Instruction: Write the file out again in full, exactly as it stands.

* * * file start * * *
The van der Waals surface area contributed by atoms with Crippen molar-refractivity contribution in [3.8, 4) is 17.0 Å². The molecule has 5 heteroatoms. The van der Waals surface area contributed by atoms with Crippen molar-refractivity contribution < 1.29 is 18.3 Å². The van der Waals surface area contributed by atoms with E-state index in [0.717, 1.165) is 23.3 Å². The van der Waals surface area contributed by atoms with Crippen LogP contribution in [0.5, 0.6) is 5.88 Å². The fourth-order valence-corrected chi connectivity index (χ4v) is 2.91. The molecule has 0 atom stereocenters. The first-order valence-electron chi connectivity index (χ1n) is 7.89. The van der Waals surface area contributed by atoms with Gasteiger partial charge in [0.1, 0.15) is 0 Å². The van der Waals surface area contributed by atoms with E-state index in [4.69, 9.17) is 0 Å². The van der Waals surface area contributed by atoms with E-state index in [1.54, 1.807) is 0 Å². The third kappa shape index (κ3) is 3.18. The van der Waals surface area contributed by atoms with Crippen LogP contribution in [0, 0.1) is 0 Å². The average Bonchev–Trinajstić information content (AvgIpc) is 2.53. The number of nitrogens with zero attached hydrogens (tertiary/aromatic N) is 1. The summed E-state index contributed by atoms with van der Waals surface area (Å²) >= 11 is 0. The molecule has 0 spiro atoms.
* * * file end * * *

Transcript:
The van der Waals surface area contributed by atoms with Crippen molar-refractivity contribution in [3.8, 4) is 17.0 Å². The molecule has 5 heteroatoms. The van der Waals surface area contributed by atoms with Crippen molar-refractivity contribution < 1.29 is 18.3 Å². The van der Waals surface area contributed by atoms with E-state index in [0.717, 1.165) is 23.3 Å². The van der Waals surface area contributed by atoms with Crippen LogP contribution in [0.5, 0.6) is 5.88 Å². The fourth-order valence-corrected chi connectivity index (χ4v) is 2.91. The molecule has 0 atom stereocenters. The first-order valence-electron chi connectivity index (χ1n) is 7.89. The van der Waals surface area contributed by atoms with Gasteiger partial charge in [0.1, 0.15) is 0 Å². The van der Waals surface area contributed by atoms with E-state index in [4.69, 9.17) is 0 Å². The van der Waals surface area contributed by atoms with E-state index in [1.54, 1.807) is 0 Å². The third kappa shape index (κ3) is 3.18. The van der Waals surface area contributed by atoms with Crippen LogP contribution in [0, 0.1) is 0 Å². The average Bonchev–Trinajstić information content (AvgIpc) is 2.53. The number of nitrogens with zero attached hydrogens (tertiary/aromatic N) is 1. The summed E-state index contributed by atoms with van der Waals surface area (Å²) >= 11 is 0. The molecule has 0 spiro atoms.